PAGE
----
Red Cross hopes to heal its reputation

Updated: 2012-05-16 07:57

By Shan Juan (China Daily)

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Red Cross hopes to heal its reputation

A woman carrying rice provided by the Red Cross Society in Guangxi in April 2010. The society gave 30 metric tons of rice to low-income villagers in Longlin county. Zhou Hua / Xinhua 

Efforts to evolve

After suffering its first credibility crisis as a result of the Guo Meimei incident, the China Red Cross has learned to become more transparent and to better explain its role to the public that has been given a forum for debate by the rise of online social networks, said Deng Guosheng, who heads the NGO Research Center at Tsinghua University in Beijing.

When the crisis exploded, the China Red Cross began to use its Sina Weibo micro blog to communicate with the public and respond to questions and a large number of negative comments. "We need to listen to public opinion, no matter what," said Zhao.

In a further effort to improve and ensure transparency, the society launched an online platform in July to help the public keep track of donations. "Informing donors about how their money is used is crucial to building trust and a long-term relationship with them," said Sauve. He noted that individuals comprise the biggest donor group for the Canadian Red Cross, accounting for 80 percent of those who give money to the organization. Corporations represent just 10 to 15 percent of all donors.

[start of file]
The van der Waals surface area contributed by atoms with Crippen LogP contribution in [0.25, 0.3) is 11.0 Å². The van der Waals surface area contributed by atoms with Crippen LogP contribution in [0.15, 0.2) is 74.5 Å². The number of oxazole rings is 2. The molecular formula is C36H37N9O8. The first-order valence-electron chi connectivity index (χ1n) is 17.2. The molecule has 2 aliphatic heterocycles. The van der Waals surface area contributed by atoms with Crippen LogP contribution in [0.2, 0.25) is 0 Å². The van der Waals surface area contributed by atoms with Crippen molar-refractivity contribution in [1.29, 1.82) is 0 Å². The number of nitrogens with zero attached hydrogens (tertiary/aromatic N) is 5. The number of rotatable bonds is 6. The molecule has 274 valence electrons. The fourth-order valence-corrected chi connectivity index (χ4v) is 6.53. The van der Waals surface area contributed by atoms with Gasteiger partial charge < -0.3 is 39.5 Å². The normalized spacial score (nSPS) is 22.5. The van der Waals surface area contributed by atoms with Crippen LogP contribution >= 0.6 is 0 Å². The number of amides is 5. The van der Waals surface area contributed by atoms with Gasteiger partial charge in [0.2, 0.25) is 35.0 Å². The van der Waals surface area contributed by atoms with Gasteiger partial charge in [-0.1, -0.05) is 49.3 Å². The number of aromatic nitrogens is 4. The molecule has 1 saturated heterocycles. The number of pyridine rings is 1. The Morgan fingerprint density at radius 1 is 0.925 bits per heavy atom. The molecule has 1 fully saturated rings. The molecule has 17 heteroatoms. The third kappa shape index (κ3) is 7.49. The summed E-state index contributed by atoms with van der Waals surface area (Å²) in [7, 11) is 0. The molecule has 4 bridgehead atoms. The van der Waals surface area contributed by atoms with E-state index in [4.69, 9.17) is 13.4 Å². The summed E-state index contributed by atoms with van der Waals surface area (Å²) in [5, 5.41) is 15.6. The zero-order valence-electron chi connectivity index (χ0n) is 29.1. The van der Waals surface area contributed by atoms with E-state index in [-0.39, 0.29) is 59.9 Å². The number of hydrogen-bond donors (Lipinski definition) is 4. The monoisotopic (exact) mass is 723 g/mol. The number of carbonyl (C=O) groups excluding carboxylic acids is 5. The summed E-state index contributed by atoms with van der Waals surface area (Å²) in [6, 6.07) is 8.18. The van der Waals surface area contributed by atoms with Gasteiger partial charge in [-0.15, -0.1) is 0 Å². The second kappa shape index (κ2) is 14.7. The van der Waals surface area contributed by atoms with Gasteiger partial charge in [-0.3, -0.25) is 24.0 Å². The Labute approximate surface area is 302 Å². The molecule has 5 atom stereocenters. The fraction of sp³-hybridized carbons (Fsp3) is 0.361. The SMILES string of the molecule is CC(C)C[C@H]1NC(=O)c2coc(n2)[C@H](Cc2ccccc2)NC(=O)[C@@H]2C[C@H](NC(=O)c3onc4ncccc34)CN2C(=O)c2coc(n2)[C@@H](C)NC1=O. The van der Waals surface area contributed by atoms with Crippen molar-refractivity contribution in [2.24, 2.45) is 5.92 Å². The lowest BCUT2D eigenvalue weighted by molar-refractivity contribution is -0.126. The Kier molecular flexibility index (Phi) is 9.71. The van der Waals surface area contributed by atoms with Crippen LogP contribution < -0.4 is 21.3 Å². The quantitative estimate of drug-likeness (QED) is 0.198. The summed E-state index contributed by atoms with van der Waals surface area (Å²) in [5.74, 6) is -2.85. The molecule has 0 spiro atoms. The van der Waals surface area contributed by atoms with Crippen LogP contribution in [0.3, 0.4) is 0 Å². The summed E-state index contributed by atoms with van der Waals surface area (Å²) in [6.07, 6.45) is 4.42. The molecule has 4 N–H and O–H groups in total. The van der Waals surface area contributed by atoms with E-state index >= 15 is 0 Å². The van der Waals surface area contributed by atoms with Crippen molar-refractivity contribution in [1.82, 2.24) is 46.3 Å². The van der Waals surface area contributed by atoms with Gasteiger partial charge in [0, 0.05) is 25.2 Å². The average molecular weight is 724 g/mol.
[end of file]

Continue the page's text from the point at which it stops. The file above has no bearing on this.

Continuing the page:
"We provide a receipt for every donation of more than C$20 Canadian dollars ($20) and report back to donors on how we managed the donation," he said. The organization also releases an annual report on the management and use of donations. To reduce operating costs, donations of less than C$20 are not issued with a receipt. "We have to comply with the management of donations within a certain percentage of cost and the limit in Canada is 20 percent," explained Sauve, who added that the cost of using donations is also included in the annual report.